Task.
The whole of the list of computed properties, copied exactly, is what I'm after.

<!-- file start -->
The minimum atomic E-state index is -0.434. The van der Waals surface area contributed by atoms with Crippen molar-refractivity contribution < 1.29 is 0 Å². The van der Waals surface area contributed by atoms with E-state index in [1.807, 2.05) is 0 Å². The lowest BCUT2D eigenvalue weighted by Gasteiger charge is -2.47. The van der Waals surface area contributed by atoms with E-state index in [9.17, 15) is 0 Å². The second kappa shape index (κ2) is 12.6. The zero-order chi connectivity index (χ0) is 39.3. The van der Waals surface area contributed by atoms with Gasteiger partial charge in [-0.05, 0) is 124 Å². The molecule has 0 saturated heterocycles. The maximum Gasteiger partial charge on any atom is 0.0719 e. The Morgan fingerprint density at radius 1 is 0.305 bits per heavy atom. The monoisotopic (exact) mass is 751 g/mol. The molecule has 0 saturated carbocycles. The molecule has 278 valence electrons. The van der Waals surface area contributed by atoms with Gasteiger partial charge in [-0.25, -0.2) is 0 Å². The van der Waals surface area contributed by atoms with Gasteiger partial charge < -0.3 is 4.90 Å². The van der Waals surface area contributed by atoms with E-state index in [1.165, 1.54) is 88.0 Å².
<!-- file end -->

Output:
The minimum atomic E-state index is -0.434. The van der Waals surface area contributed by atoms with Crippen molar-refractivity contribution < 1.29 is 0 Å². The van der Waals surface area contributed by atoms with E-state index in [1.807, 2.05) is 0 Å². The lowest BCUT2D eigenvalue weighted by Gasteiger charge is -2.47. The van der Waals surface area contributed by atoms with E-state index in [9.17, 15) is 0 Å². The second kappa shape index (κ2) is 12.6. The zero-order chi connectivity index (χ0) is 39.3. The van der Waals surface area contributed by atoms with Gasteiger partial charge in [-0.05, 0) is 124 Å². The molecule has 0 saturated heterocycles. The maximum Gasteiger partial charge on any atom is 0.0719 e. The Morgan fingerprint density at radius 1 is 0.305 bits per heavy atom. The monoisotopic (exact) mass is 751 g/mol. The molecule has 0 saturated carbocycles. The molecule has 278 valence electrons. The van der Waals surface area contributed by atoms with Gasteiger partial charge in [-0.25, -0.2) is 0 Å². The van der Waals surface area contributed by atoms with Gasteiger partial charge < -0.3 is 4.90 Å². The van der Waals surface area contributed by atoms with E-state index in [1.165, 1.54) is 88.0 Å².